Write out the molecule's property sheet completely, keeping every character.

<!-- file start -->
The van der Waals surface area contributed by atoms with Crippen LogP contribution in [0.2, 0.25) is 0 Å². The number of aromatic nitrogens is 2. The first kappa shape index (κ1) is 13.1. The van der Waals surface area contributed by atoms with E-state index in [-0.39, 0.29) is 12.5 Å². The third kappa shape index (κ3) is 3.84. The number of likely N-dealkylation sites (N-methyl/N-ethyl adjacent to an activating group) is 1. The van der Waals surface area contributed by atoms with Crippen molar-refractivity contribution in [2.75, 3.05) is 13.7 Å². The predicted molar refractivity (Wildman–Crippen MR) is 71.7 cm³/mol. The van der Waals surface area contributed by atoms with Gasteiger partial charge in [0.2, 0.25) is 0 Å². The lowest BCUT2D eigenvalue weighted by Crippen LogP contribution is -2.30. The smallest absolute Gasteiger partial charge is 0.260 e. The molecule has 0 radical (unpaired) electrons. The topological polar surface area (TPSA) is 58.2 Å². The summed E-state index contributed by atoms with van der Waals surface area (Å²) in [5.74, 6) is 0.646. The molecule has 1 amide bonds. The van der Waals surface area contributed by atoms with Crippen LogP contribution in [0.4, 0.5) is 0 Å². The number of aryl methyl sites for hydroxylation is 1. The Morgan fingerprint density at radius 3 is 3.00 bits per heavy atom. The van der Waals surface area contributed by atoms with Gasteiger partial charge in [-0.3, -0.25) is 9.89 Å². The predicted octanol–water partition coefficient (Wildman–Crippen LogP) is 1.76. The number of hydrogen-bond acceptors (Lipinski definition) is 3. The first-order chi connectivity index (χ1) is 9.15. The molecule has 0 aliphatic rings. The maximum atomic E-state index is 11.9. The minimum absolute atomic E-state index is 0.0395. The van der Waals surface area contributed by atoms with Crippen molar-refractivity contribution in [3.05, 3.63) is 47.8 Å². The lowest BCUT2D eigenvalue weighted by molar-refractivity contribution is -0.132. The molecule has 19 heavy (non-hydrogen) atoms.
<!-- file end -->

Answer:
The van der Waals surface area contributed by atoms with Crippen LogP contribution in [0.2, 0.25) is 0 Å². The number of aromatic nitrogens is 2. The first kappa shape index (κ1) is 13.1. The van der Waals surface area contributed by atoms with E-state index in [-0.39, 0.29) is 12.5 Å². The third kappa shape index (κ3) is 3.84. The number of likely N-dealkylation sites (N-methyl/N-ethyl adjacent to an activating group) is 1. The van der Waals surface area contributed by atoms with Crippen molar-refractivity contribution in [2.75, 3.05) is 13.7 Å². The predicted molar refractivity (Wildman–Crippen MR) is 71.7 cm³/mol. The van der Waals surface area contributed by atoms with Gasteiger partial charge in [0.2, 0.25) is 0 Å². The lowest BCUT2D eigenvalue weighted by Crippen LogP contribution is -2.30. The smallest absolute Gasteiger partial charge is 0.260 e. The molecule has 0 radical (unpaired) electrons. The topological polar surface area (TPSA) is 58.2 Å². The summed E-state index contributed by atoms with van der Waals surface area (Å²) in [5.74, 6) is 0.646. The molecule has 1 amide bonds. The van der Waals surface area contributed by atoms with Crippen LogP contribution in [0.4, 0.5) is 0 Å². The number of aryl methyl sites for hydroxylation is 1. The Morgan fingerprint density at radius 3 is 3.00 bits per heavy atom. The van der Waals surface area contributed by atoms with Gasteiger partial charge in [-0.3, -0.25) is 9.89 Å². The predicted octanol–water partition coefficient (Wildman–Crippen LogP) is 1.76. The number of hydrogen-bond acceptors (Lipinski definition) is 3. The first-order chi connectivity index (χ1) is 9.15. The molecule has 0 aliphatic rings. The maximum atomic E-state index is 11.9. The minimum absolute atomic E-state index is 0.0395. The van der Waals surface area contributed by atoms with Crippen molar-refractivity contribution in [3.05, 3.63) is 47.8 Å². The lowest BCUT2D eigenvalue weighted by molar-refractivity contribution is -0.132. The molecule has 19 heavy (non-hydrogen) atoms.